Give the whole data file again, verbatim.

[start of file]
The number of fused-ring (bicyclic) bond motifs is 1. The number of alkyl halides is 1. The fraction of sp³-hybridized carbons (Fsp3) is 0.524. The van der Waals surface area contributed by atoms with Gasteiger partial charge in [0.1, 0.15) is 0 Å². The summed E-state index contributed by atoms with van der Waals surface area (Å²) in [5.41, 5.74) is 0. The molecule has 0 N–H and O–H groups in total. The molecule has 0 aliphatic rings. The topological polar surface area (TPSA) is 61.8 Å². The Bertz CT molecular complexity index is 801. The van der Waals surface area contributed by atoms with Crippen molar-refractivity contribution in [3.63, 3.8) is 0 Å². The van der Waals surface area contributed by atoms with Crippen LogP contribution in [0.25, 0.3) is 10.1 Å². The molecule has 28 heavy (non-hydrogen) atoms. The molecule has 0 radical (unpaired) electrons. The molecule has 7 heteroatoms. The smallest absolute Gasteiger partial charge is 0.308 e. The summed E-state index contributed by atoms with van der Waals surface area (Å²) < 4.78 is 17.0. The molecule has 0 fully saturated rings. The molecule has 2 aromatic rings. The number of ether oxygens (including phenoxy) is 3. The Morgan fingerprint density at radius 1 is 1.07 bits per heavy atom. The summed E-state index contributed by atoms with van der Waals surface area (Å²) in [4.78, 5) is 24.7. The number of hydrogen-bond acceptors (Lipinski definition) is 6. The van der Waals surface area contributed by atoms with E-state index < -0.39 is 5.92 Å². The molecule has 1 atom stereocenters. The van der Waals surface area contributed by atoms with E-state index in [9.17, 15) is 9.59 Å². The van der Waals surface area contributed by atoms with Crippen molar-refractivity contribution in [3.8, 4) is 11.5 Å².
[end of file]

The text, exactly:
The number of fused-ring (bicyclic) bond motifs is 1. The number of alkyl halides is 1. The fraction of sp³-hybridized carbons (Fsp3) is 0.524. The van der Waals surface area contributed by atoms with Gasteiger partial charge in [0.1, 0.15) is 0 Å². The summed E-state index contributed by atoms with van der Waals surface area (Å²) in [5.41, 5.74) is 0. The molecule has 0 N–H and O–H groups in total. The molecule has 0 aliphatic rings. The topological polar surface area (TPSA) is 61.8 Å². The Bertz CT molecular complexity index is 801. The van der Waals surface area contributed by atoms with Crippen molar-refractivity contribution in [3.63, 3.8) is 0 Å². The van der Waals surface area contributed by atoms with Crippen LogP contribution in [0.25, 0.3) is 10.1 Å². The molecule has 28 heavy (non-hydrogen) atoms. The molecule has 0 radical (unpaired) electrons. The molecule has 7 heteroatoms. The smallest absolute Gasteiger partial charge is 0.308 e. The summed E-state index contributed by atoms with van der Waals surface area (Å²) < 4.78 is 17.0. The molecule has 0 fully saturated rings. The molecule has 2 aromatic rings. The number of ether oxygens (including phenoxy) is 3. The Morgan fingerprint density at radius 1 is 1.07 bits per heavy atom. The summed E-state index contributed by atoms with van der Waals surface area (Å²) in [4.78, 5) is 24.7. The number of hydrogen-bond acceptors (Lipinski definition) is 6. The van der Waals surface area contributed by atoms with E-state index < -0.39 is 5.92 Å². The molecule has 1 atom stereocenters. The van der Waals surface area contributed by atoms with E-state index in [9.17, 15) is 9.59 Å². The van der Waals surface area contributed by atoms with Crippen molar-refractivity contribution in [3.8, 4) is 11.5 Å².